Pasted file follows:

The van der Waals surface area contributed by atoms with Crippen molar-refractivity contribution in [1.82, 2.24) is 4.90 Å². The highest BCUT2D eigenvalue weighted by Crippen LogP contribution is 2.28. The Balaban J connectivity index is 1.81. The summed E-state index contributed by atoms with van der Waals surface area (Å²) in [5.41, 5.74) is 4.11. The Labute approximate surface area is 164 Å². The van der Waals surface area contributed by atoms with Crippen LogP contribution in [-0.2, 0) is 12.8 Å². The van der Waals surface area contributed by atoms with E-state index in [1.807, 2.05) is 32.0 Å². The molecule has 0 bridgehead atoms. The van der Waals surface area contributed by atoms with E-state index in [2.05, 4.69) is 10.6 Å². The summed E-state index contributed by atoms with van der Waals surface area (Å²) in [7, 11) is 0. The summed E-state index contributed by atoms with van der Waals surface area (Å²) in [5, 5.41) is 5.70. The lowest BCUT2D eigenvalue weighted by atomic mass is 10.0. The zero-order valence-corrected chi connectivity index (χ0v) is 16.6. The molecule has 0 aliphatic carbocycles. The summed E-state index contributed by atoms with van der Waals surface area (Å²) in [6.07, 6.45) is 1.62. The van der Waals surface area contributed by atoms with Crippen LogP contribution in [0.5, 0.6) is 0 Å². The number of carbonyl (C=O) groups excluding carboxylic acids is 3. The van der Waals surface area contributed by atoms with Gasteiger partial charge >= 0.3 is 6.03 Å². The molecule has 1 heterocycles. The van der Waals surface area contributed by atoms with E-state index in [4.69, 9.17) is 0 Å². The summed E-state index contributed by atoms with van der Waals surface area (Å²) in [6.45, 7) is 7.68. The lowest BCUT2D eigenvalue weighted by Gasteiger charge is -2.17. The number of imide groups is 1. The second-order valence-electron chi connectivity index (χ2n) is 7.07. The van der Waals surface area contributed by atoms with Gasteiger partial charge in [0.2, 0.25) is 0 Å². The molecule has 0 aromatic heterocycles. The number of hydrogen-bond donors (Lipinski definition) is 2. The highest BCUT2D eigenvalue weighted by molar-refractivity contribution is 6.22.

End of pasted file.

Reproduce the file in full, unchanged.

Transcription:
The van der Waals surface area contributed by atoms with Crippen molar-refractivity contribution in [1.82, 2.24) is 4.90 Å². The highest BCUT2D eigenvalue weighted by Crippen LogP contribution is 2.28. The Balaban J connectivity index is 1.81. The summed E-state index contributed by atoms with van der Waals surface area (Å²) in [5.41, 5.74) is 4.11. The Labute approximate surface area is 164 Å². The van der Waals surface area contributed by atoms with Crippen LogP contribution in [-0.2, 0) is 12.8 Å². The van der Waals surface area contributed by atoms with E-state index in [1.807, 2.05) is 32.0 Å². The molecule has 0 bridgehead atoms. The van der Waals surface area contributed by atoms with E-state index in [2.05, 4.69) is 10.6 Å². The summed E-state index contributed by atoms with van der Waals surface area (Å²) in [7, 11) is 0. The summed E-state index contributed by atoms with van der Waals surface area (Å²) in [5, 5.41) is 5.70. The lowest BCUT2D eigenvalue weighted by atomic mass is 10.0. The zero-order valence-corrected chi connectivity index (χ0v) is 16.6. The molecule has 0 aliphatic carbocycles. The summed E-state index contributed by atoms with van der Waals surface area (Å²) in [6.07, 6.45) is 1.62. The van der Waals surface area contributed by atoms with Crippen LogP contribution in [0.5, 0.6) is 0 Å². The number of carbonyl (C=O) groups excluding carboxylic acids is 3. The van der Waals surface area contributed by atoms with Gasteiger partial charge >= 0.3 is 6.03 Å². The molecule has 1 heterocycles. The van der Waals surface area contributed by atoms with E-state index in [4.69, 9.17) is 0 Å². The summed E-state index contributed by atoms with van der Waals surface area (Å²) in [6.45, 7) is 7.68. The lowest BCUT2D eigenvalue weighted by Gasteiger charge is -2.17. The number of imide groups is 1. The second-order valence-electron chi connectivity index (χ2n) is 7.07. The van der Waals surface area contributed by atoms with Gasteiger partial charge in [0.2, 0.25) is 0 Å². The molecule has 0 aromatic heterocycles. The number of hydrogen-bond donors (Lipinski definition) is 2. The highest BCUT2D eigenvalue weighted by molar-refractivity contribution is 6.22.